Average Penticton homeowner to pay 4.25% more in taxes
April 20, 2017
The tax rate increase in 2017 for an average residential property in the City with no improvements or betterments (non-market changes) is 4.25%. The General Municipal Levy increase for the City of Penticton approved by Council for 2017 is 4.36% ($28,368,201 in 2016 vs $29,605,055 in 2017). This means that the average tax increase for all categories of properties in the City is 4.36%. The tax increase on any one individual property may be higher or lower than this average.
The allocation of taxes to a property depends on the applicable tax rate (nine classes) and the taxable value of the property. In Penticton, the value of residential properties in 2017 has grown at a comparatively faster rate than other tax categories (business and manufacturing for example). This means that the amount of taxes paid by the entire group of residential properties in the City has increased for 2017.
For the average homeowner, an increase in assessed value could be either due to a market change (you are living in a “hot” market where values are rising) or a non-market change (you have made some improvements to your property that have increased the value). The allocation of taxes to an individual residential property depends largely on whether or not you have made any improvements to your house.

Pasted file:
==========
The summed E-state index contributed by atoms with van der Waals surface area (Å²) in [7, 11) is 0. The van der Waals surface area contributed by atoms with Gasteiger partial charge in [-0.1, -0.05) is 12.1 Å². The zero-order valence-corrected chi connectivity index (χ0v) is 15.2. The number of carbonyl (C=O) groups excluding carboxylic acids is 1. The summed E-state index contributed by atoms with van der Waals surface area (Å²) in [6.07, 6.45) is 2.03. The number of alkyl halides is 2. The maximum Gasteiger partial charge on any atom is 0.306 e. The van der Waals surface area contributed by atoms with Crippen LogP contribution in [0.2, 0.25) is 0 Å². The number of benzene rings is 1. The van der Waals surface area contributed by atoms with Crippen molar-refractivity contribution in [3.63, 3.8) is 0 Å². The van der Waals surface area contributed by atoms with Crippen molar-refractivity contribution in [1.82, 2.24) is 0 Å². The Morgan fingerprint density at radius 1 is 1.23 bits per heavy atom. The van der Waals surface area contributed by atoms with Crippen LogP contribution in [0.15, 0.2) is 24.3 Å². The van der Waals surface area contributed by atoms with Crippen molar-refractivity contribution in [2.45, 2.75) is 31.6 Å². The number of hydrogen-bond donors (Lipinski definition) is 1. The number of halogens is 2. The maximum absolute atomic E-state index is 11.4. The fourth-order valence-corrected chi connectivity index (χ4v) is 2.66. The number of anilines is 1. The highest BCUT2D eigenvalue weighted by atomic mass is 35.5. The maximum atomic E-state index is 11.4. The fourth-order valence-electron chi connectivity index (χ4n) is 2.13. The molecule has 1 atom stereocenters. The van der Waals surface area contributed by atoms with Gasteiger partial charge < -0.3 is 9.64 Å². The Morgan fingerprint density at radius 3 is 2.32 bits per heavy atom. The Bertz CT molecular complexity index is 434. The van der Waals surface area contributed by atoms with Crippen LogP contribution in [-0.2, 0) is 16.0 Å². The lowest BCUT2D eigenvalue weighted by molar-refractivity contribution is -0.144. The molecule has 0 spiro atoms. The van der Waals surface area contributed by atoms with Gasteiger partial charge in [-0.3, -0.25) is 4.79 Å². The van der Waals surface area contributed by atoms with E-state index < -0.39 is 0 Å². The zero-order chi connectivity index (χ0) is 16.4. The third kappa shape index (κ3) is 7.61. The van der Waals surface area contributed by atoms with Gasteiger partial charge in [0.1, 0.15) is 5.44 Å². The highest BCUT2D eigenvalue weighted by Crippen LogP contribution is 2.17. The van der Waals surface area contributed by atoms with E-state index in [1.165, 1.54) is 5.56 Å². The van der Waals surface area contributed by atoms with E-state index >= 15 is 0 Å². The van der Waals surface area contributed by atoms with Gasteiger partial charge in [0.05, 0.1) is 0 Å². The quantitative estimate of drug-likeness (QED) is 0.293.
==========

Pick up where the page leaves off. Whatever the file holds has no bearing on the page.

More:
If you did not make substantial improvements to your property and your assessment has increased in line with other residential properties, your tax increase will be close to the average. Conversely, if your property experienced comparatively lower market increases you would pay less than average. Please note that it isn’t unusual to find certain areas or individual properties within the City that have experienced comparatively higher market increases.
For example, someone who added a garage will pay more due to the additional taxes levied on the new structure. These additional taxes can only be estimated at budget time and not included in the 4.36% increase because they are newly taxed property. If all of these non-market changes (improvements) were spread out and included in a calculation for residential property, they would add 1.21% to the average market change increase of 4.25% for a total of 5.46%.
For more information please contact Communicatons Officer Mark Parker at 250-490-2583 or email@example.comGo to Top